Portable classrooms possible in Parkview
ORFORDVILLE If an April 3 referendum fails and the Parkview School District adds portable classrooms, they won't be like the 44-year-old models the district has been using since 1974, officials said.
The two portables in use at Parkview Junior/Senior High are believed to have been built in 1968, Business Manager Pat Miller said. Parkview got them in 1974, and the portables have been moved around the district as needed, he said.
Construction of modular classrooms has improved greatly since then, he said.
"You can't drive by those and say, 'Oh, that's what a modular building looks like,'" he said.
The superintendent for the Brown Deer School District, which is using eight new modular classrooms like the ones Parkview is considering, said they are bright and cheerful but are smaller than traditional classrooms and have less storage.
The Parkview School Board considered adding modular classrooms at Orfordville Elementary School as a relatively inexpensive way to consolidate elementary students without a referendum.
But rather than tell parents, teachers and students they were destined for modular classrooms, the board decided to give the community an alternative through referendum.
If voters approve the $5 million referendum, a permanent addition would be built onto Orfordville Elementary, and Newark and Footville schools could close.
If the referendum fails, the board plans to move sixth graders to the junior high, close Footville and Newark elementaries and use the savings plus district reserves to add portable classrooms at Orfordville Elementary.
Board President Troy Knudson said the school board is focused on passing the referendum as a long-term solution, and no details have been decided on the use of modular classrooms.
What are they?
Modern building standards have improved the quality of portable classrooms, and air quality standards require sensors and ventilators, said Kevin Maiden, vice president of Innovative Modular Solutions. He's been in the industry since 1984, and his company specializes in modular classrooms.
Parkview administrators sought information from several companies, but Innovative Modular Solutions gave the most complete answers, Miller said. If the district moves ahead with modular classrooms, it would seek bids from several companies.
Maiden said modular classrooms are built as structurally independent cubes that are joined at the school site after a foundation is built and utilities are extended.
Parkview would need eight modular classrooms. They would be under one roof, not eight separate portables, and would be connected by a common hallway, Maiden said.
Modulars can include restrooms, if needed. It's up to a district to decide whether to connect the modular building to the school, Maiden said.
Modulars are heated and air conditioned and can connect to a school's computer networks and other technology. The wood, drywall and commercial vinyl used in modular construction can create an environment quieter than a conventional brick building, Maiden said.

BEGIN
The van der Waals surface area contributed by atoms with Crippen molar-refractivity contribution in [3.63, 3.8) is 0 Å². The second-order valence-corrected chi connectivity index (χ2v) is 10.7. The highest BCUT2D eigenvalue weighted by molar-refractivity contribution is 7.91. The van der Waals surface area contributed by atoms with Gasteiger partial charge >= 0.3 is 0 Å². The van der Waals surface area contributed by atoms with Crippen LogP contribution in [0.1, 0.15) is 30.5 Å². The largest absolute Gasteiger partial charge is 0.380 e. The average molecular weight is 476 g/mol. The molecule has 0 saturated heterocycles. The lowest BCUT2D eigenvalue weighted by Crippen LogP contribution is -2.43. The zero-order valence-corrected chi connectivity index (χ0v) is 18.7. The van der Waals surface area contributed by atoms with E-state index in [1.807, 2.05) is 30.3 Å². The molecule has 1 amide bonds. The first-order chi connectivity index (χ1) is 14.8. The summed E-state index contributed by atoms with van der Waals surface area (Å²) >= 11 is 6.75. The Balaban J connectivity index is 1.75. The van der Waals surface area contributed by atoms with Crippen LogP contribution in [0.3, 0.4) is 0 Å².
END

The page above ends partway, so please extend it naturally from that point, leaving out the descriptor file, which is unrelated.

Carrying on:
Miller said Innovative quoted a cost of $763,000 for an eight-classroom modular building, including site work, delivery and set-up.
Modulars also can be leased, and Maiden said that's the best option for a school district planning to use them for only two or three years. At four to five years of use, districts are better off buying modulars. The company would buy back when a district is done with them, he said.
The downside, Maiden said, is aesthetics—if that's an issue. Low-budget options can look like a plain box, he said.
Brown Deer example
The Brown Deer School District north of Milwaukee has the same eight-classroom modular at its elementary school that Parkview is considering. Brown Deer has been using the modulars as a short-term solution since fall 2007 because it could not afford to build a new school to replace a school slated for demolition.
"I was very straight-forward from the beginning of the process—modular classrooms were a short-term solution," Superintendent Deb Kerr said. "They're an adequate solution for housing kids, but they are smaller than regular classrooms."
Brown Deer students will move out of the modulars in fall 2013, when renovated buildings are expected to be ready.
Like teaching spaces in brick-and-mortar buildings, modular classroom have carpeting, bulletin boards and white boards, she said.
"They're very cheerful and bright," she said. "Once the teachers put a lot of their resource materials up in the classroom, you would not even know you were in a modular classroom."
The Brown Deer modular classrooms connect to the school through a hallway.
Teachers have said the rooms are a little small, which causes more difficulty at the elementary level, where teachers have more materials, Kerr said.
Storage is limited.
Two of the Brown Deer modular classrooms are used by 4-year-old kindergarten, which has smaller class sizes. The rest house fourth graders, who officials decided are better able to handle the longer walk to the main school.
Kerr's advice to other districts: Make sure they have enough time. Brown Deer had a tight schedule to get the modulars installed, and received occupancy permits the day before school started.
"There's lots of logistics that have to happen," she said. "Make sure you have ample time."